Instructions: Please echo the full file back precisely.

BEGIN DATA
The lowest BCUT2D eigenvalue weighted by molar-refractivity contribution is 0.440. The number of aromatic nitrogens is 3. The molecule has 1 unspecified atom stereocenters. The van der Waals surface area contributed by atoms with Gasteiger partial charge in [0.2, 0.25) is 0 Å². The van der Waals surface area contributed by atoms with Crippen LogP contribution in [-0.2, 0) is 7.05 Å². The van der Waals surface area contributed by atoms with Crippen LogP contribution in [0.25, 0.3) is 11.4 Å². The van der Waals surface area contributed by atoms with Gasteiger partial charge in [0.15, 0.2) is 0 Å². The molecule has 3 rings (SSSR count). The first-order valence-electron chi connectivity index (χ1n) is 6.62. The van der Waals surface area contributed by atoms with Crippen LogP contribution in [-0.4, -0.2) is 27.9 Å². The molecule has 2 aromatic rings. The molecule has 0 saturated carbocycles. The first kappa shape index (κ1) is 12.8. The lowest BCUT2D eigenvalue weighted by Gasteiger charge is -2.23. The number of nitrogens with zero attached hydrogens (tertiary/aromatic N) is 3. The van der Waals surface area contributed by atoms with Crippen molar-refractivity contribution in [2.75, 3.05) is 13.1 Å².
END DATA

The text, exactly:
The lowest BCUT2D eigenvalue weighted by molar-refractivity contribution is 0.440. The number of aromatic nitrogens is 3. The molecule has 1 unspecified atom stereocenters. The van der Waals surface area contributed by atoms with Gasteiger partial charge in [0.2, 0.25) is 0 Å². The van der Waals surface area contributed by atoms with Crippen LogP contribution in [-0.2, 0) is 7.05 Å². The van der Waals surface area contributed by atoms with Crippen LogP contribution in [0.25, 0.3) is 11.4 Å². The van der Waals surface area contributed by atoms with Gasteiger partial charge in [0.15, 0.2) is 0 Å². The molecule has 3 rings (SSSR count). The first-order valence-electron chi connectivity index (χ1n) is 6.62. The van der Waals surface area contributed by atoms with Crippen LogP contribution in [-0.4, -0.2) is 27.9 Å². The molecule has 2 aromatic rings. The molecule has 0 saturated carbocycles. The first kappa shape index (κ1) is 12.8. The lowest BCUT2D eigenvalue weighted by Gasteiger charge is -2.23. The number of nitrogens with zero attached hydrogens (tertiary/aromatic N) is 3. The van der Waals surface area contributed by atoms with Crippen molar-refractivity contribution in [2.75, 3.05) is 13.1 Å².